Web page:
[Accessibility] Sip & Puff software

Matthew Wilcox willy at fc.hp.com
Wed Mar 3 11:29:44 PST 2004


----- Forwarded message from Rod Pike <r.pike at gmx.net> -----

From: "Rod Pike" <r.pike at gmx.net>
To: <willy at debian.org>
Cc: <Thomas.Sienkiewicz at rogers.com>
Subject: OCLUG IRC Chat followup concerning Open Source Weekend
Importance: Normal
Resent-From: willy at parcelfarce.linux.theplanet.co.uk
Resent-Date: Wed, 3 Mar 2004 19:14:39 +0000
Resent-To: willy at hp.com
Resent-Message-Id: <E1AybpH-00018b-M6 at www.linux.org.uk>
Resent-Sender: <willy at www.linux.org.uk>

Hi Willy,

Here's a little background on the open source development I'm involved in.
I do volunteer work for the March of Dimes.

http://www.dimes.on.ca/programs/access_designability.asp?sect=access

Last year a request was made from a person with muscular distrophy to help
with her computer system at home.  She has full use of her head and neck
muscles but very little else.  She has an existing Windows 98 based computer
with some very expensive hardware for tracking head movement to move a mouse
and associated software.  She cannot use a keyboard.  She uses a breath
switch (commonly called sipp & puff) to create morse code that is fed into
the computer through another bit of hardware.  This hardware called Adapt2u
is fairly old, consists of several boxed including a vt100 type terminal and
is no longer available, as far as I have been able to determine.  She can
access her computer from her wheelchair but was looking for some way of
accessing a computer from her bed.

She had tried different systems in the past but had mixed success.  She had
an old laptop that she had never been able to use.  I immediatly thought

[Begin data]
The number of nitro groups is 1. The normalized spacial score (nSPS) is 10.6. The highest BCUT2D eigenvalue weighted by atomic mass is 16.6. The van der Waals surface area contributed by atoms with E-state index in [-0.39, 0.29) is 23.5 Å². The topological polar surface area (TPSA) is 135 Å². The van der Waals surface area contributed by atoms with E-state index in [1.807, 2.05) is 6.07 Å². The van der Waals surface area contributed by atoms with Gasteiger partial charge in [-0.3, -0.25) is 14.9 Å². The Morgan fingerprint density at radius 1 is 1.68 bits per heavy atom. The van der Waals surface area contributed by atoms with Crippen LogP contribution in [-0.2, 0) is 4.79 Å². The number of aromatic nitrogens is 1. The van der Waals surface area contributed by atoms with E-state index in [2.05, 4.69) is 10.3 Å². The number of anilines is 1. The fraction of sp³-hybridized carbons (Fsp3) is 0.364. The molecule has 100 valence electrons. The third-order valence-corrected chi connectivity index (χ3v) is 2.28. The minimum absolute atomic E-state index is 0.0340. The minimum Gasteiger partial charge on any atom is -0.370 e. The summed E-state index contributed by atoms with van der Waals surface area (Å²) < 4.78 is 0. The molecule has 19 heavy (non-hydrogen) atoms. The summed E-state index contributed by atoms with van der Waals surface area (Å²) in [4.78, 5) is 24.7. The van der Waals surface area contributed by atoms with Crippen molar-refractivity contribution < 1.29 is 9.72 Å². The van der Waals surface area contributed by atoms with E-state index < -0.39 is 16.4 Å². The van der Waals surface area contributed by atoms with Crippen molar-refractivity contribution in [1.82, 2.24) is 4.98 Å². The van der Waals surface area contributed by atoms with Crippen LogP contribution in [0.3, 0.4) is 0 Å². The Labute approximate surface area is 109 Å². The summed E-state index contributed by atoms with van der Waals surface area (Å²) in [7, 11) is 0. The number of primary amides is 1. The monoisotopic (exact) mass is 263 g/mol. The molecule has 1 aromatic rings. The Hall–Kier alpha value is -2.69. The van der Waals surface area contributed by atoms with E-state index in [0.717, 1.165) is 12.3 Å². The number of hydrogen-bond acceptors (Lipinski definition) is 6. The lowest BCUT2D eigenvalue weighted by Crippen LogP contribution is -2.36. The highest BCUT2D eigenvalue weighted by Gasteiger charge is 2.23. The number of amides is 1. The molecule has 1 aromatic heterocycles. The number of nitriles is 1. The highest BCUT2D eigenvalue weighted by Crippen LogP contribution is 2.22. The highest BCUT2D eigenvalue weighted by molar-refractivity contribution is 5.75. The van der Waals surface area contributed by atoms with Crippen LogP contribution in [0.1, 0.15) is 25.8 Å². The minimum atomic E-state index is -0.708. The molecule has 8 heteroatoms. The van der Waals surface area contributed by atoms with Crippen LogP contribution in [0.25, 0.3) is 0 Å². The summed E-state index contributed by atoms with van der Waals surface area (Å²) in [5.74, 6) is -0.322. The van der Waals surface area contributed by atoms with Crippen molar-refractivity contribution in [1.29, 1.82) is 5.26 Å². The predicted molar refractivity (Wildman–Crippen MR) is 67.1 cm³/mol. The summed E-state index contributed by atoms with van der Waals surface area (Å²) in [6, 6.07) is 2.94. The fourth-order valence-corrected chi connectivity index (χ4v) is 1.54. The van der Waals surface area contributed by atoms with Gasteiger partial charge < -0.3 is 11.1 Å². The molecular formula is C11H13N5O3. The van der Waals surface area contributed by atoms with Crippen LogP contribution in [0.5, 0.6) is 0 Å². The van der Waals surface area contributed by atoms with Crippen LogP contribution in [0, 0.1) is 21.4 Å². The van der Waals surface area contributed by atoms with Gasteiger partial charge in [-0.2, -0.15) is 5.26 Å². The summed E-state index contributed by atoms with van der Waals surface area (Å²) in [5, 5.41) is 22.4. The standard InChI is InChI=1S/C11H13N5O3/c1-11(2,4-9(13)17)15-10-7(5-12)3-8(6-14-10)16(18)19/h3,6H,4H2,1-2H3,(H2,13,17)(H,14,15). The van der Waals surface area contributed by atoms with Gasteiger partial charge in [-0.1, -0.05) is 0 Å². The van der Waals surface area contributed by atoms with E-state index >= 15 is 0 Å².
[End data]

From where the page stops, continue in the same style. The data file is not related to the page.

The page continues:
that *nix with it's heritage in text based applications might give some
additional benefit and even allow her to use a computer while she is out of
her home.  This would be very useful for her as she is working towards
completing a university degree.

I looked around the internet and came across the following open source
project.

http://www.morseall.org/

It didn't quite meet her needs but I hoped that if I could collaborate with
the developer, I would be able to get something working for her.  I've got a
hardware background and am a licensed amateur radio operator.  Pehr
Anderson, the developer originally created the software for a stroke victim
who could only tap the morse code with his finger and a single switch.  My
client uses what is called keyer and two switches.  Using a microcontroller
I implemented an interface that my user could plug into her breath switch
and use MorseAll.  Eventually the microcontroller function should be
implemented in software but for now we have a working system.

I was thinking that this project would be of interest at the Open Source
Weekend.  I'd be willing to put together a presentation and have a
demonstration available.  I will need to check with March of Dimes but I'm
sure there won't be a problem.  Please let me know your thoughts.

Check out the attached email.  Check out the attached mp3.  It's amazing!

Cheers,
Rod Pike
computer.

From: "Rod Pike" <r.pike at gmx.net>
To: <janderson at daktel.com>,
	<pehr at pehr.net>,
	<brians at daktel.com>
Cc: "Connie Oxelgren" <coxelgre at sympatico.ca>
Subject: A "Morse Excellent Day"
Importance: Normal

Hi Folks,

I couldn't sleep before getting this off to you.  Connie and I had a great
afternoon with the new version of MorseAll.  I've still got some tweaks to
do on the keyer code and the morseall.conf file, but it's looking very good,
even in it's current prototype state.  Here's a sample of the text that
Connie did as I introduced her to using Vi (Vim)on her RedHat 9 Laptop
running MorseAll.

## Everything below this line
February 4, 2004.

Hi,

Well, I am typing this letter as I lay in bed looking at my laptop computer.
The fellow from Design Ability who is setting up my new laptop computer
arrangement for me is Rod Pike.  It is quite interesting to have him come
over each time and see the sip + puff system get better and closer to what I
want and am used to using.  The only drawback is that I am going to have to
learn how to use a different type of software package
## And above this one if from Connie.

I've attached an audio (mp3) file that I recorded as she got used to the new
version of MorseAll and the keyer.  She goes through 3 different speeds
before arriving at her most comfortable speed.  Make sure you listen right
to the end.

I'd like to thank you all for the help so far.

Cheers,
Rod




----- End forwarded message -----

-- 
It's always legal to use Linux (TM) systems
http://www.gnu.org/philosophy/why-free.html




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